20. Oscar Wilde - 56 ↩︎

  21. Henry James - 181 ↩︎

  22. Adam Smith - 19 ↩︎

  23. Joe Rogan - 46 ↩︎

  24. Thomas Sowell - 383 ↩︎

  25. Charles Darwin - 114 ↩︎

  26. Richard Dawkins - 2 ↩︎

  27. Henry David Thoreau - 180 ↩︎

  28. Emil Cioran - 146 ↩︎

  29. Ernest Hemingway - 22 ↩︎

  30. Winston Churchill - 400 ↩︎

  31. Albert Einstein - 69 ↩︎

  32. E.O. Wilson - 142 ↩︎

  33. Johann Wolfgang von Goethe - 15 ↩︎

  34. John Locke - 49 ↩︎

  35. Eudora Welty - 150 ↩︎

  36. F. Scott Fitzgerald - 152 ↩︎

  37. Richard Feynman - 58 ↩︎

  38. James Joyce - 14 ↩︎

  39. Albert Camus - 9 ↩︎

  40. William Shakespeare - 8 ↩︎

  41. Victor Hugo - 60 ↩︎

  42. George W. Bush - 167 ↩︎

  43. Gore Vidal - 170 ↩︎

  44. John Steinbeck - 215 ↩︎

  45. Virginia Woolf - 393 ↩︎

  46. James Madison - 193 ↩︎

  47. Thomas Paine - 382 ↩︎

  48. Henri Poincare - 179 ↩︎

  49. Jane Austen - 44 ↩︎

  50. William F. Buckley Jr. - 397 ↩︎

  51. Stephen Hawking - 59 ↩︎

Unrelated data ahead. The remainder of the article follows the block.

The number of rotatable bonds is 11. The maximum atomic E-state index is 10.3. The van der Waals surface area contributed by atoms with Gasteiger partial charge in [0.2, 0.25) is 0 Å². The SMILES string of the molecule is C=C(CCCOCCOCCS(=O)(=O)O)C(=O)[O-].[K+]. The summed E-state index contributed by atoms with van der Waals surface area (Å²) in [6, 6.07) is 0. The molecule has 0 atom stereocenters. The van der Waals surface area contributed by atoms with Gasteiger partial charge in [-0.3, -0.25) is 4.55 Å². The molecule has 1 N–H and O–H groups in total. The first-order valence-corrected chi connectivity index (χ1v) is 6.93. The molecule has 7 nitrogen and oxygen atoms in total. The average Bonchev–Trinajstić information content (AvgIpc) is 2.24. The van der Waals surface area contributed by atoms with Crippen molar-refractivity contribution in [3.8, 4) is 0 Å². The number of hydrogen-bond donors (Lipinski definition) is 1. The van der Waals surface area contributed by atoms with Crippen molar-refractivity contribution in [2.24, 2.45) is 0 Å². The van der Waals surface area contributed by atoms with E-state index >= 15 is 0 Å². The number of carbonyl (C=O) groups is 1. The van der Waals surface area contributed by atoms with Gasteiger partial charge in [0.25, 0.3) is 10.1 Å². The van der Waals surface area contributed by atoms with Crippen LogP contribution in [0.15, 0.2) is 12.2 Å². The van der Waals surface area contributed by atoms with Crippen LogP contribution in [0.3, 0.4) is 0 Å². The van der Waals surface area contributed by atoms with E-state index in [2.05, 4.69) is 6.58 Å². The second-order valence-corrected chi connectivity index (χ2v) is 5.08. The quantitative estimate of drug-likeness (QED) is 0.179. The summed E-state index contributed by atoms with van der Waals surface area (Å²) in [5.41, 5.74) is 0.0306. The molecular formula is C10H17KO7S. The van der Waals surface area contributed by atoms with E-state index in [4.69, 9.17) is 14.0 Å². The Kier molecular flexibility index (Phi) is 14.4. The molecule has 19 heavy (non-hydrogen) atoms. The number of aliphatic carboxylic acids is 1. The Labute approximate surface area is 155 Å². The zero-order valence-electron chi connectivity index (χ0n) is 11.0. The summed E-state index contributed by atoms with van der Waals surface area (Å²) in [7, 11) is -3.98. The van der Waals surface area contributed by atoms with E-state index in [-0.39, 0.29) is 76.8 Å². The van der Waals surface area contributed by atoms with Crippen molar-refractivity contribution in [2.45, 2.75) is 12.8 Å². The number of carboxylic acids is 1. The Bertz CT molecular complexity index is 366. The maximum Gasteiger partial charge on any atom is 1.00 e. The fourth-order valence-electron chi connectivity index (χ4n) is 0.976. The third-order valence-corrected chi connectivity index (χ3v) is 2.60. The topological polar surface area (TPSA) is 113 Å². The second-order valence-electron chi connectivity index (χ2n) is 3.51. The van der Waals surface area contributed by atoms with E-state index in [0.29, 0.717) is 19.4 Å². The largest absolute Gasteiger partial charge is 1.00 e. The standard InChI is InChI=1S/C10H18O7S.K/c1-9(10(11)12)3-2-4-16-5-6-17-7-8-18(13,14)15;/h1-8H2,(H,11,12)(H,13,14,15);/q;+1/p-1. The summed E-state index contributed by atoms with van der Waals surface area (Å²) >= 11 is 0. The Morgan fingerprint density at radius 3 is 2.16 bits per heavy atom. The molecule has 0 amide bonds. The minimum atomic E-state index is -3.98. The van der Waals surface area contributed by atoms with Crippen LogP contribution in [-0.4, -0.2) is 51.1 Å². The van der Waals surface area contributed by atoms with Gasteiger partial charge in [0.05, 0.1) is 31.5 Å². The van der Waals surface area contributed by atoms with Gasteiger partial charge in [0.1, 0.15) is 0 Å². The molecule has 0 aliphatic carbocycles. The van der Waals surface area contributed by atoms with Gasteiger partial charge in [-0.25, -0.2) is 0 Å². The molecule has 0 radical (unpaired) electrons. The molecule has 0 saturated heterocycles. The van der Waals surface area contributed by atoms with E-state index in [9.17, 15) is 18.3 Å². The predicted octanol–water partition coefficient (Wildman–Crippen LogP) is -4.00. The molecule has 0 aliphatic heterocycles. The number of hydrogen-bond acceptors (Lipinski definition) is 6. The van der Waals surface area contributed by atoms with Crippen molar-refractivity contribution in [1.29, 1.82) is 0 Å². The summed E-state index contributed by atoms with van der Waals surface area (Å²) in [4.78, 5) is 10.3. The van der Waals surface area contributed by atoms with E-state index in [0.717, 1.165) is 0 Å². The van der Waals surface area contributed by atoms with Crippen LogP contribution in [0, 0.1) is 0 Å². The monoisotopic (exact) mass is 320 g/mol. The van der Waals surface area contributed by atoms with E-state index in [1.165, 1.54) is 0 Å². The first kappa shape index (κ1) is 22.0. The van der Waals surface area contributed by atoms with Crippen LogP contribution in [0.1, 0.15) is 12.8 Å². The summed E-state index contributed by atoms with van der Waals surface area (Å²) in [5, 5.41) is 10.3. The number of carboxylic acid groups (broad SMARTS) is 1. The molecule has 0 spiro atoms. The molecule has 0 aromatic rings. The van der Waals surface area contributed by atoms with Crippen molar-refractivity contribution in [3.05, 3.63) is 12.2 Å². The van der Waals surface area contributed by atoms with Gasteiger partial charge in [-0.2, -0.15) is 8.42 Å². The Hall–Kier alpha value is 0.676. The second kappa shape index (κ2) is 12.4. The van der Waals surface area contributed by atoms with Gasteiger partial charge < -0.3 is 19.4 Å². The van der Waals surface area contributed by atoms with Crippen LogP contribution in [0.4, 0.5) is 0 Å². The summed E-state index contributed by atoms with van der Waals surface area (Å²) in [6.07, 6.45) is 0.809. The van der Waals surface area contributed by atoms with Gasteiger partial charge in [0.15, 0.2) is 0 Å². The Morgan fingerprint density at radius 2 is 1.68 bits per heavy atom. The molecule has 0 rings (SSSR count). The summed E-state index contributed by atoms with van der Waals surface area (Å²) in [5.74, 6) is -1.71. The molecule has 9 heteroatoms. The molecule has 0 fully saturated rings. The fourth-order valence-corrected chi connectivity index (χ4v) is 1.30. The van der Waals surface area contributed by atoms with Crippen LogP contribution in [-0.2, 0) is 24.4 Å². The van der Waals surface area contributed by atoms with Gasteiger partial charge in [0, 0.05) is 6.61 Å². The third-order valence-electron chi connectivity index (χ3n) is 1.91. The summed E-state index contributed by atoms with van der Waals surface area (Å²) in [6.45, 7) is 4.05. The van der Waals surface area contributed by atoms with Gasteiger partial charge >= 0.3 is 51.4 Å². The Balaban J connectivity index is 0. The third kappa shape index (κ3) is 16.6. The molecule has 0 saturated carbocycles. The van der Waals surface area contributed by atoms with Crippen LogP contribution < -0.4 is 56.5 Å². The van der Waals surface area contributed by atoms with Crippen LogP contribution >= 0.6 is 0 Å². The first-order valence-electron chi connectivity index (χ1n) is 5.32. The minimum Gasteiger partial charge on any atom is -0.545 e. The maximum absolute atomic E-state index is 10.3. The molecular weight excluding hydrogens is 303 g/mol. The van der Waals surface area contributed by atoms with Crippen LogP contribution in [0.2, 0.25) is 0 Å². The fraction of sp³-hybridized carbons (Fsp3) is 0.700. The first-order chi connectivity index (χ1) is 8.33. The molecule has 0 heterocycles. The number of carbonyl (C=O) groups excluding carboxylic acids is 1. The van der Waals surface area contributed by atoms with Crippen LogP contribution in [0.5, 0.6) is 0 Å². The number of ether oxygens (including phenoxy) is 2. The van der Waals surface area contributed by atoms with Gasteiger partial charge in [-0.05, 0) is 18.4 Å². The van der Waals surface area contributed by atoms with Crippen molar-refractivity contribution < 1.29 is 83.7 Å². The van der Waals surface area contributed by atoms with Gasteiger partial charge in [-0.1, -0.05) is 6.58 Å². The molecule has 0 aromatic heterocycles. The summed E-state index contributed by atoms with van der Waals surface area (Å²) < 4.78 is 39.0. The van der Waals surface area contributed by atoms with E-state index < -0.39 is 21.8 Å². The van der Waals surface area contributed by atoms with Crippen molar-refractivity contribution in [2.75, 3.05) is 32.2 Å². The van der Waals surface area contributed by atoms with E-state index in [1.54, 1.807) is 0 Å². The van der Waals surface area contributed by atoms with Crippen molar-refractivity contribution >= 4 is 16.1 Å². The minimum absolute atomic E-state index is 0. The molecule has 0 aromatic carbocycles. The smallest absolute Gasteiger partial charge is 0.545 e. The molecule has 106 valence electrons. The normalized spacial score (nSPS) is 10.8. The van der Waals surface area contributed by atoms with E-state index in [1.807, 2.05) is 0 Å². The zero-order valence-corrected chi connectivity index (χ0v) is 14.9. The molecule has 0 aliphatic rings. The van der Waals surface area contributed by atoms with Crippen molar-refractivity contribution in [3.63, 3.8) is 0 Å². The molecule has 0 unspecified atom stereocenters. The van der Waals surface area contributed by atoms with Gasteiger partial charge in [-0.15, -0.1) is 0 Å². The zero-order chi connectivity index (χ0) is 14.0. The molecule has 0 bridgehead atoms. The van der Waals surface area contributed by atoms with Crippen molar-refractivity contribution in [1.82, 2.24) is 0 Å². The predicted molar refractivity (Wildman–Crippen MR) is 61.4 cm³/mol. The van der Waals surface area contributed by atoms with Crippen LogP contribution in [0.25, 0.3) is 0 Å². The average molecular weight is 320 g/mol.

52. Walt Whitman - 394 ↩︎

  53. Arthur Conan Doyle - 88 ↩︎

  54. John Milton - 50 ↩︎

  55. Immanuel Kant - 42 ↩︎

  56. Jonathan Swift - 52 ↩︎

  57. Aristotle - 31 ↩︎

  58. Mark Twain - 26 ↩︎

  59. Franz Kafka - 23 ↩︎

  60. Carl Sagan - 20 ↩︎

  61. Voltaire - 61 ↩︎

  62. Denis Diderot - 36 ↩︎

  63. Noam Chomsky - 4 ↩︎

  64. Benjamin Franklin - 99 ↩︎

  65. Arthur Schopenhauer - 91 ↩︎

  66. Frederick the Great - 158 ↩︎

  67. Gustave Flaubert - 175 ↩︎

  68. Bertrand Russell - 10 ↩︎

  69. Edgar Allan Poe - 21 ↩︎

  70. David Hume - 35 ↩︎

  71. John Berger - 206 ↩︎

  72. James Anthony Froude - 190 ↩︎

  73. André Malraux - 76 ↩︎

  74. André Gide - 75 ↩︎

  75. Douglas Adams - 37 ↩︎

  76. George Eliot - 164 ↩︎

  77. Toni Morrison - 387 ↩︎

  78. George Orwell - 40 ↩︎

  79. William Faulkner - 62 ↩︎

  80. Elizabeth I of England - 145 ↩︎

  81. Jack Kerouac - 187 ↩︎

  82. Baruch Spinoza - 98 ↩︎

  83. John Stuart Mill - 51 ↩︎

  84. Ludwig Wittgenstein - 53 ↩︎

  85. Isaac Newton - 43 ↩︎

  86. Charles Dickens - 6 ↩︎

  87. José Saramago - 219 ↩︎

  88. William James - 398 ↩︎

  89. Dante Alighieri - 127 ↩︎

  90. George Bernard Shaw - 163 ↩︎